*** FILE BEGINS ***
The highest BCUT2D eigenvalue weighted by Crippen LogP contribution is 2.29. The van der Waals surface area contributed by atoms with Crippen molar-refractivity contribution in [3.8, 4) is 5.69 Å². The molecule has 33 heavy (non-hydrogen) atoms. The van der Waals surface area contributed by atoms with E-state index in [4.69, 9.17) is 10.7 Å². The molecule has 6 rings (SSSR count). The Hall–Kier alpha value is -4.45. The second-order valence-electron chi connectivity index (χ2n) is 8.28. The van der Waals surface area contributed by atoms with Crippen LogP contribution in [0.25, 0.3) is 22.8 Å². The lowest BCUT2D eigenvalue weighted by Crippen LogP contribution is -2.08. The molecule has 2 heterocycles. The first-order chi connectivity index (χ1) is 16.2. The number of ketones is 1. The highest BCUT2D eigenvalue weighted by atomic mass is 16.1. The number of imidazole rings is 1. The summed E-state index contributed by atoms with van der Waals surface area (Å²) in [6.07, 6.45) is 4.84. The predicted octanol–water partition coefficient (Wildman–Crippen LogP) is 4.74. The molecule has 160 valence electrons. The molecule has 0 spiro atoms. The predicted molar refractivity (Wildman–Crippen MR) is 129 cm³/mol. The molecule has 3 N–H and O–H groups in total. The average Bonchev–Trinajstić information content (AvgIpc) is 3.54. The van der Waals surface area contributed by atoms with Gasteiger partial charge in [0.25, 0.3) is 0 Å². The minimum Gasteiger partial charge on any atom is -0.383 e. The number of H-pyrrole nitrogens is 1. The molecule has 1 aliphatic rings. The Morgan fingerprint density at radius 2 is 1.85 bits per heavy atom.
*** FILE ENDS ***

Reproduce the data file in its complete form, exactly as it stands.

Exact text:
The highest BCUT2D eigenvalue weighted by Crippen LogP contribution is 2.29. The van der Waals surface area contributed by atoms with Crippen molar-refractivity contribution in [3.8, 4) is 5.69 Å². The molecule has 33 heavy (non-hydrogen) atoms. The van der Waals surface area contributed by atoms with E-state index in [4.69, 9.17) is 10.7 Å². The molecule has 6 rings (SSSR count). The Hall–Kier alpha value is -4.45. The second-order valence-electron chi connectivity index (χ2n) is 8.28. The van der Waals surface area contributed by atoms with Crippen LogP contribution in [0.25, 0.3) is 22.8 Å². The lowest BCUT2D eigenvalue weighted by Crippen LogP contribution is -2.08. The molecule has 2 heterocycles. The first-order chi connectivity index (χ1) is 16.2. The number of ketones is 1. The highest BCUT2D eigenvalue weighted by atomic mass is 16.1. The number of imidazole rings is 1. The summed E-state index contributed by atoms with van der Waals surface area (Å²) in [6.07, 6.45) is 4.84. The predicted octanol–water partition coefficient (Wildman–Crippen LogP) is 4.74. The molecule has 160 valence electrons. The molecule has 0 spiro atoms. The predicted molar refractivity (Wildman–Crippen MR) is 129 cm³/mol. The molecule has 3 N–H and O–H groups in total. The average Bonchev–Trinajstić information content (AvgIpc) is 3.54. The van der Waals surface area contributed by atoms with Gasteiger partial charge in [0.25, 0.3) is 0 Å². The minimum Gasteiger partial charge on any atom is -0.383 e. The number of H-pyrrole nitrogens is 1. The molecule has 1 aliphatic rings. The Morgan fingerprint density at radius 2 is 1.85 bits per heavy atom.